Houston is highly regarded for its diverse food and restaurant culture. Several major publications have consistently named Houston one of “America’s Best Food Cities”.
Houston received the official nickname of “Space City” in 1967 because it is the location of NASA’s Lyndon B. Johnson Space Center. Other nicknames often used by locals include “Bayou City”, “Clutch City”, “Crush City”, “Magnolia City”, “H-Town”, and “Culinary Capital of the South”.
Arts and theater
The Houston Theater District, located in Downtown, is home to nine major performing arts organizations and six performance halls. It is the second-largest concentration of theater seats in a downtown area in the United States.
Houston is one of few United States cities with permanent, professional, resident companies in all major performing arts disciplines: opera (Houston Grand Opera), ballet (Houston Ballet), music (Houston Symphony Orchestra), and theater (The Alley Theatre, Theatre Under the Stars). Houston is also home to folk artists, art groups and various small progressive arts organizations.
Houston attracts many touring Broadway acts, concerts, shows, and exhibitions for a variety of interests. Facilities in the Theater District include the Jones Hall—home of the Houston Symphony Orchestra and Society for the Performing Arts—and the Hobby Center for the Performing Arts.
The Museum District’s cultural institutions and exhibits attract more than 7 million visitors a year. Notable facilities include The Museum of Fine Arts, the Houston Museum of Natural Science, the Contemporary Arts Museum Houston, the Station Museum of Contemporary Art, the Holocaust Museum Houston, the Children’s Museum of Houston, and the Houston Zoo.
Located near the Museum District are The Menil Collection, Rothko Chapel, the Moody Center for the Arts and the Byzantine Fresco Chapel Museum.
Bayou Bend is a 14-acre (5.7 ha) facility of the Museum of Fine Arts that houses one of America’s most prominent collections of decorative art, paintings, and furniture. Bayou Bend is the former home of Houston philanthropist Ima Hogg.
The National Museum of Funeral History is located in Houston near the George Bush Intercontinental Airport. The museum houses the original Popemobile used by Pope John Paul II in the 1980s along with numerous hearses, embalming displays, and information on famous funerals.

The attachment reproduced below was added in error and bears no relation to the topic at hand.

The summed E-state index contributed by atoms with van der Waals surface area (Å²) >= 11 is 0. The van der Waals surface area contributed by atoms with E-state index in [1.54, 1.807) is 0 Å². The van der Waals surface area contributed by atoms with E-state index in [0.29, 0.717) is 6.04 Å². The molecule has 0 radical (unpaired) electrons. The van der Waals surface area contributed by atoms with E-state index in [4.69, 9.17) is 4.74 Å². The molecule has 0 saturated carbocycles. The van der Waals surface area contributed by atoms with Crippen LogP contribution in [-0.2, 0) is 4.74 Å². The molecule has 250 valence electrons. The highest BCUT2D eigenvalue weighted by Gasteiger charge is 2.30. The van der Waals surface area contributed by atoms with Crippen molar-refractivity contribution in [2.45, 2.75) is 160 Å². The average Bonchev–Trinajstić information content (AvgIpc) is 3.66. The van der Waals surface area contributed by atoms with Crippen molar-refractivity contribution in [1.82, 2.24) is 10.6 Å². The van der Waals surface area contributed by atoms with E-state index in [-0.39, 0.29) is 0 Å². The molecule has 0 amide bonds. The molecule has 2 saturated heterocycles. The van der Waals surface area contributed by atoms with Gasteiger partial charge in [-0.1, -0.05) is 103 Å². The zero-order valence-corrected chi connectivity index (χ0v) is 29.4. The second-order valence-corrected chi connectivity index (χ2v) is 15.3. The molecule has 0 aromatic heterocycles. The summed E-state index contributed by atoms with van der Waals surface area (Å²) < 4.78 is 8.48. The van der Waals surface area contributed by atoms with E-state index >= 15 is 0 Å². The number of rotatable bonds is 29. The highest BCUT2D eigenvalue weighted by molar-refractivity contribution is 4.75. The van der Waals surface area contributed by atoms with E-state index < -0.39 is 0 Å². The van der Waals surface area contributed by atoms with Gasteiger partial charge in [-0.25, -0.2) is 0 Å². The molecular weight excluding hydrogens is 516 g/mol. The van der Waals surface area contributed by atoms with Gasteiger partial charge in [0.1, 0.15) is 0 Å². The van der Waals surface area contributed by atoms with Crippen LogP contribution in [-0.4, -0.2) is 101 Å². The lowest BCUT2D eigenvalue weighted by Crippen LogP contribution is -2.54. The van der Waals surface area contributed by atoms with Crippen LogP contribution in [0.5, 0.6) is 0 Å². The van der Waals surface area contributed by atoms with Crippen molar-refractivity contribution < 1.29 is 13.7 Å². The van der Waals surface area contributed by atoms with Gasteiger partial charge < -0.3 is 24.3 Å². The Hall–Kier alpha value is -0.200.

Venues across Houston regularly host local and touring rock, blues, country, dubstep, and Tejano musical acts. While Houston has never been widely known for its music scene, Houston hip-hop has become a significant, independent music scene that is influential nationwide. Houston is the birthplace of the chopped and screwed remixing-technique in Hip-hop which was pioneered by DJ Screw from the city. Other notable Hip-hop artists in the area include Geto Boys, Chamillionaire, Travis Scott & Megan Thee Stallion.
Tourism and recreation
The Theater District is a 17-block area in the center of Downtown Houston that is home to the Bayou Place entertainment complex, restaurants, movies, plazas, and parks. Bayou Place is a large multilevel building containing full-service restaurants, bars, live music, billiards, and Sundance Cinema. The Bayou Music Center stages live concerts, stage plays, and stand-up comedy. Space Center Houston is the official visitors’ center of NASA’s Lyndon B. Johnson Space Center. The Space Center has many interactive exhibits including moon rocks, a shuttle simulator, and presentations about the history of NASA’s manned space flight program. Other tourist attractions include the Galleria (Texas’ largest shopping mall, located in the Uptown District), Old Market Square, the Downtown Aquarium, and Sam Houston Race Park.
Houston’s current Chinatown and the Mahatma Gandhi District are two major ethnic enclaves, reflecting Houston’s multicultural makeup. Restaurants, bakeries, traditional-clothing boutiques, and specialty shops can be found in both areas.
Houston is home to 337 parks, including Hermann Park, Terry Hershey Park, Lake Houston Park, Memorial Park, Tranquility Park, Sesquicentennial Park, Discovery Green, Buffalo Bayou Park and Sam Houston Park. Within Hermann Park are the Houston Zoo and the Houston Museum of Natural Science. Sam Houston Park contains restored and reconstructed homes which were originally built between 1823 and 1905. A proposal has been made to open the city’s first botanic garden at Herman Brown Park.